Although NTPase/helicase activities were eliminated, the mle‐GET protein retained some affinity for GTP and bound ssRNA and ssDNA efficiently in vitro. In addition, the mle‐GET protein could bind the X chromosome in vivo, suggesting that its chromosomal localization does not strictly require the NTPase/helicase activities. However, mutant MLE and wild‐type MSL‐1 bound to fewer sites on the X in mle‐GET mutants, and mle‐GET protein was also detected at an increased number of autosomal sites, suggesting that formation or stability of the mutant mle‐GET–MSL complex is less efficient than wild type. This might be due to some loss of interaction of MLE with the other MSL proteins that would result in diminished X chromosome specificity for MLE, concomitant with loss of the full pattern of MSL staining for the other complex members (Palmer et al., 1994). Previous studies have indicated that MLE is absolutely dependent on MSL‐1 and MSL‐2 for its X chromosomal specificity (Gorman et al., 1993). Futhermore, overexpressed MLE, or the C–terminal 353 amino acids of MLE (including glycine‐rich heptad repeats but lacking the helicase domain) bind all chromosomes indiscriminately, probably through association with RNA (Richter et al., 1996). Thus, NTPase/helicase activities of MLE are not essential for its chromosome association, but may play a role in its stable interaction with other dosage compensation regulators.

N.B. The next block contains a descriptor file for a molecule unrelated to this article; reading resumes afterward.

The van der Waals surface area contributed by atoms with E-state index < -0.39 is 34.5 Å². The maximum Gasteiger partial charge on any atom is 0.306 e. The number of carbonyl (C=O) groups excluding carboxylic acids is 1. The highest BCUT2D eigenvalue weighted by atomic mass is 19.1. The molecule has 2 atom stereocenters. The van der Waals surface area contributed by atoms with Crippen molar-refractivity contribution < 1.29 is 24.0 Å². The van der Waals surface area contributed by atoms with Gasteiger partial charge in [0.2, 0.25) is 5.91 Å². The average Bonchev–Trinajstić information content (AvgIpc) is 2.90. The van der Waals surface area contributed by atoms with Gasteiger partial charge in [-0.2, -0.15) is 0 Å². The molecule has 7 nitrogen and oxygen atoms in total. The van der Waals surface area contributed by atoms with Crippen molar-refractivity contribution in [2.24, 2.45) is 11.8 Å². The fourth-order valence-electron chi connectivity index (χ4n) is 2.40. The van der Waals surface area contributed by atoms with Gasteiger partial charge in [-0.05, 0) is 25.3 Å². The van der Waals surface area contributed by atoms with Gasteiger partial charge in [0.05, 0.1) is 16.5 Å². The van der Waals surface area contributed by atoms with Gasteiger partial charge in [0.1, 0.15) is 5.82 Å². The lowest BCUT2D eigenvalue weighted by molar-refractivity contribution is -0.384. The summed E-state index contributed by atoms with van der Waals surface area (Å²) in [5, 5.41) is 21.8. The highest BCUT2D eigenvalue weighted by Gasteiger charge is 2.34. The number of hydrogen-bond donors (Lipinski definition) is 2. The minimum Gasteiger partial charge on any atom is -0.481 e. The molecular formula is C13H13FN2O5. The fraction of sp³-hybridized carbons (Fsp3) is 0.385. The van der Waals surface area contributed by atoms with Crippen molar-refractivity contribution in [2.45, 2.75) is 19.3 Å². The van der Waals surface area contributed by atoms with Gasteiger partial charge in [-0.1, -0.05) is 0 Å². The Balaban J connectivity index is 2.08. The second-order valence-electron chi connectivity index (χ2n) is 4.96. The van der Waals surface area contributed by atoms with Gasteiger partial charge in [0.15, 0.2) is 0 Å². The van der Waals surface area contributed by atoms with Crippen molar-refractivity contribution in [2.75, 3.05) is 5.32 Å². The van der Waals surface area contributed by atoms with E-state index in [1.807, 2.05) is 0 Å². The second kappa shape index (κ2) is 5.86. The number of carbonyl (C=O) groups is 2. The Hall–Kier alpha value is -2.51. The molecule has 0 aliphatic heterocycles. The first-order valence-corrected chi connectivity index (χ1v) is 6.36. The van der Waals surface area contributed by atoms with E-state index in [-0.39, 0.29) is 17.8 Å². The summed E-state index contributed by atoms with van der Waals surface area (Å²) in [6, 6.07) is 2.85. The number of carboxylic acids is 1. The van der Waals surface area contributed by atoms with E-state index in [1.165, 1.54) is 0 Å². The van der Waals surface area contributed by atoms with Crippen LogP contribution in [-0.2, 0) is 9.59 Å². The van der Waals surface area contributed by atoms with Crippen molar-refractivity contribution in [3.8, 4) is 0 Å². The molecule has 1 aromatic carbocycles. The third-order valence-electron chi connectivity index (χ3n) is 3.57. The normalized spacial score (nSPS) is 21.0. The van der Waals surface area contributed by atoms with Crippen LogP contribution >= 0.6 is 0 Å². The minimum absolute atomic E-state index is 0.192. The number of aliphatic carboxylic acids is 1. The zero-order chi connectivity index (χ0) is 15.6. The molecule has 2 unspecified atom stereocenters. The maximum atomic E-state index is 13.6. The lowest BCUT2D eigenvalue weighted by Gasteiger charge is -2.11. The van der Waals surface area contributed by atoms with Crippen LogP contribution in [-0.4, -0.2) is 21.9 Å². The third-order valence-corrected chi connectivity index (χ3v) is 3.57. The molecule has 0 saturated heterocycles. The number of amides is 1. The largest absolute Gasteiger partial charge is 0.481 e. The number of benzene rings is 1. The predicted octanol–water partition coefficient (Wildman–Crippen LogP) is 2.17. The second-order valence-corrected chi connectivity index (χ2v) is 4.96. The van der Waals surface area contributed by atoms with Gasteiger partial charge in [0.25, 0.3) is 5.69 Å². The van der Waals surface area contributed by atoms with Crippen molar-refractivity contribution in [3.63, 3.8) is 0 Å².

The role of MLE and MSLs in dosage compensation